Education is a human right enshrined in the UN Declaration of Human Rights. At one time, the state ensured that there was a comprehensive provision for all its “subjects”. What was progress at the time by making school education a common good is now becoming a stumbling block: in the meantime, we have realised that it is not the state that is the sponsor of public life but the citizens. However, it is the task of the state to provide optimal conditions for people’s self-determination and self-governance on the basis of fundamental and human rights.

To avoid a not entirely uncommon misunderstanding, freedom in education does not mean that arbitrariness and capriciousness take the place of state regulation. Of course the state must ensure that an educational institution, be it a kindergarten, a school or something else, protects the rights of children and prevents them from being abused. Such legal supervision is an obligatory part of the state’s tasks; what is not a part is the subject-specific supervision of or even sovereignty over the teaching goals and methods of the individual schools. Instead, schools must organise themselves – as the German Waldorf schools do in their association for example.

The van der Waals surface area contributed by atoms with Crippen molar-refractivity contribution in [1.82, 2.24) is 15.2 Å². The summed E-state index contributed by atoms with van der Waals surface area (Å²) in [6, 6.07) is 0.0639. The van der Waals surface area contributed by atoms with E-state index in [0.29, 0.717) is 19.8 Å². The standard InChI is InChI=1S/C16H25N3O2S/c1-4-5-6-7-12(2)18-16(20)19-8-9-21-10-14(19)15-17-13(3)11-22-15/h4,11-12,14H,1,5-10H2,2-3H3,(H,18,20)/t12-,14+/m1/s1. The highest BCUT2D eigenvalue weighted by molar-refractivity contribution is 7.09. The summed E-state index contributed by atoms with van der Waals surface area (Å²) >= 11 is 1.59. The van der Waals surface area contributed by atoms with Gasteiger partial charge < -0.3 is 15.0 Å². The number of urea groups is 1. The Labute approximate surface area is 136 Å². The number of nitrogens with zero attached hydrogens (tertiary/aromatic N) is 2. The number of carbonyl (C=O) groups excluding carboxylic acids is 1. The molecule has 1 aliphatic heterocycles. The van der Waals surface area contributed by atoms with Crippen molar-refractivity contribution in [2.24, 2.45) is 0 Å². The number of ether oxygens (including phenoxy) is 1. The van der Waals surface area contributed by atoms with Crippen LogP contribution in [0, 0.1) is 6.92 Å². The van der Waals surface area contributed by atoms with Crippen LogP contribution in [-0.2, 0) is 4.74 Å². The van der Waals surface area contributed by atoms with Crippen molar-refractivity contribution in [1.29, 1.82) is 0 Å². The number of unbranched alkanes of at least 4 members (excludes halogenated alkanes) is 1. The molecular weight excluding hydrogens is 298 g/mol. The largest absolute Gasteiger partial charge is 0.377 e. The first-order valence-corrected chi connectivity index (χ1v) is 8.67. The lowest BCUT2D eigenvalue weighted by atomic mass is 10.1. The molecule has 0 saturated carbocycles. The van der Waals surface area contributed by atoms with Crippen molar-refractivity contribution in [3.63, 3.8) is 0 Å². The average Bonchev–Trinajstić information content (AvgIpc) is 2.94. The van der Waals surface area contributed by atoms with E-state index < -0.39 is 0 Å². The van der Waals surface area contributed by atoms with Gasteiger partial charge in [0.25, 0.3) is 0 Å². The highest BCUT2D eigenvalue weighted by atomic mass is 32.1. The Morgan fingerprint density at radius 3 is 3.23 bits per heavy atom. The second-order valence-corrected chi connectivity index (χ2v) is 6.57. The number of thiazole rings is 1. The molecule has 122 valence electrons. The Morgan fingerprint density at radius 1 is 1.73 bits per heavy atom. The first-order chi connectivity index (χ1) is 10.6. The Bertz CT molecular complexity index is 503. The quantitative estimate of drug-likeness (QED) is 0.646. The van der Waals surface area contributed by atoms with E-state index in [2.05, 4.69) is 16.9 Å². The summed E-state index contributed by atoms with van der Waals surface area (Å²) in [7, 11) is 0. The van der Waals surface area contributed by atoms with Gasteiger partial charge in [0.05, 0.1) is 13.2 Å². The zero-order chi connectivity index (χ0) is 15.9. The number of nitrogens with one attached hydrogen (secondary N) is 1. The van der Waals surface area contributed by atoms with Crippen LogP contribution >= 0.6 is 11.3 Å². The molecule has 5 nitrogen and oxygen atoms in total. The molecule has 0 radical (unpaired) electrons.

To quote Hannah Arendt: “It is in education that we decide whether we love the world enough to take responsibility for it.”

Henning Kullak-Ublick, born 1955, Waldorf teacher and author, board member of the German Association of Waldorf Schools from 2004–2021, member of the Hague Circle – International Forum for Steiner/Waldorf Education, and spokesman of the supervisory board of Friends of Waldorf Education.